Disclosure of information: procedure to obtain consent -written or verbal
Consent to disclose a customer’s own personal information (NMWM16350) will generally be provided in writing, but may also be given verbally in certain limited circumstances.
The standard way for a customer to provide consent is by completing and returning form 64-8.
While using official forms is to be encouraged, written consent can be given in other ways, such as a letter. The written consent must identify:
- who the customer gives HM Revenue & Customs (NMWM02030) consent to disclose information to, and
- the nature of the information to be disclosed.
In all cases the written consent must be signed and dated by the customer. The signature should be original and not a photocopy, scan or carbon copy.
If a third party is present during an interview written consent to disclosure must be obtained (NMWM16370).
If you are unsure about whether the consent should still apply (for example because it is old), or if you are unsure about whether the consent applies to the information in question, please contact Operational Advisory Team for advice.
In some cases written consent cannot be obtained in a way convenient for all involved. This will generally be during a telephone conversation with a customer where they have another person with them who they want to speak on their behalf. In these rare cases, verbal consent may be accepted. You may only disclose in these cases when the following procedure is followed:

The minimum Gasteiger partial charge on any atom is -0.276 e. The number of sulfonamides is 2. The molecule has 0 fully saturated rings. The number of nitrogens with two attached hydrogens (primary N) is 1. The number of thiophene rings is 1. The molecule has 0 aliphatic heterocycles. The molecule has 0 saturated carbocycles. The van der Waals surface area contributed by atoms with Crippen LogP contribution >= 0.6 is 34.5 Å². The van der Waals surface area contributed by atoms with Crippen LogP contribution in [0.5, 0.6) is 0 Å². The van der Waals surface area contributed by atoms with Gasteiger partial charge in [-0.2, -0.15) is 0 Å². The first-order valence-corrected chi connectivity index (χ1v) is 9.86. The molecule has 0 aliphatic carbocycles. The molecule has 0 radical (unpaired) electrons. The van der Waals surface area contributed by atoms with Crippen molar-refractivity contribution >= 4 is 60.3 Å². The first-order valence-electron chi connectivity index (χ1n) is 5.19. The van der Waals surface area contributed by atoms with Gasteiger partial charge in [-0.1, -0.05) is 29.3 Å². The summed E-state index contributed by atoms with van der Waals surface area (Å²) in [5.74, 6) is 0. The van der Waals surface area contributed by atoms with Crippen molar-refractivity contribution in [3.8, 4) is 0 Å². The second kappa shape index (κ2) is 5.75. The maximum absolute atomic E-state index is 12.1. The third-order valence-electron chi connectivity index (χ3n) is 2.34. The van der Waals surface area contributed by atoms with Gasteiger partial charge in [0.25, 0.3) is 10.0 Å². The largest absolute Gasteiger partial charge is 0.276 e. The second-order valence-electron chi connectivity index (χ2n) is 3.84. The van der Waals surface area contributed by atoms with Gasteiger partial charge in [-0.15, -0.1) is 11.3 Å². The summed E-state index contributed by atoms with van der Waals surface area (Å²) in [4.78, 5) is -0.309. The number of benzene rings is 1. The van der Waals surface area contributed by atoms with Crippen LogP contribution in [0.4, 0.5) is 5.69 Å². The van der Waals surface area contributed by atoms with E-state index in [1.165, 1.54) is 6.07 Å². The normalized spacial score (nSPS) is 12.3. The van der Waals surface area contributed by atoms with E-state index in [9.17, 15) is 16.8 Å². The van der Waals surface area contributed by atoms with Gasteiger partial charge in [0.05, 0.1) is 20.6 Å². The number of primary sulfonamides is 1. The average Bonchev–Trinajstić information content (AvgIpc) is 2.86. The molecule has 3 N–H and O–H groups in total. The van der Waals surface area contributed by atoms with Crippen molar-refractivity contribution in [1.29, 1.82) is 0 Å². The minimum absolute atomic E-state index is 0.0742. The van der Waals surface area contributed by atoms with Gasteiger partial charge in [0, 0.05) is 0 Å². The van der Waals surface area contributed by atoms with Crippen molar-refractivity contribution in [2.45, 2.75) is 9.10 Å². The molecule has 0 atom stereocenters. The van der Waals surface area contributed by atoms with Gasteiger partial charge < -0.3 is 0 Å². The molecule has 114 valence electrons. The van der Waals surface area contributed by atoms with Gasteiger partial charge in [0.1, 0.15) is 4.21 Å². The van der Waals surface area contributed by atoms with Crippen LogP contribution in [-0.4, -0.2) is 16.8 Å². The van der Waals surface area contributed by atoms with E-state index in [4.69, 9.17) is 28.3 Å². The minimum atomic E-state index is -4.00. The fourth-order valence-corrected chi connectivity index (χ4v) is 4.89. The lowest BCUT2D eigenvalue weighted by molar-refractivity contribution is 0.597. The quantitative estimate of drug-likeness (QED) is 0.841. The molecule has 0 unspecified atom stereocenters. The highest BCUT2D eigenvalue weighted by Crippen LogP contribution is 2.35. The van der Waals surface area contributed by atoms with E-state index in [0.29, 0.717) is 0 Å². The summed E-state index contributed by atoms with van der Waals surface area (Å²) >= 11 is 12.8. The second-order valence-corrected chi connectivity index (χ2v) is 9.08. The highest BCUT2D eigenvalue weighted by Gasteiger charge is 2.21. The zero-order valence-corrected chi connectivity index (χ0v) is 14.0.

- the identity of the customer must be satisfactorily verified;
- the customer must confirm that they are providing consent for HM Revenue & Customs to disclose information to a named party; and
- the identity of the third party must be verified satisfactorily.
The representative must pass the normal security checks, so that they are verified satisfactorily, whoever they claim to be. For example the customer’s solicitor, agent, spouse, family member, friend, or member of voluntary advice service must all pass the checks.
Verbal consent may only be accepted where it is known that the consent will be recorded using that office’s full automatic voice recording facilities. Generally such equipment is only in use in Contact Centres. Recording in this way provides a comprehensive audit trail that can be retrieved and used in evidence in any subsequent cases of dispute.
The customer and third party should be made aware that the verbal consent applies for the purpose of that single telephone conversation only and that written consent must be provided if the third party wishes to act on the customer’s behalf on future occasions.
While NMW Officers will not normally be in a position to accept verbal consent, it is possible that in some cases recorded consent may have been received in a conversation with he Pay & Work Rights Helpline (NMWM02040).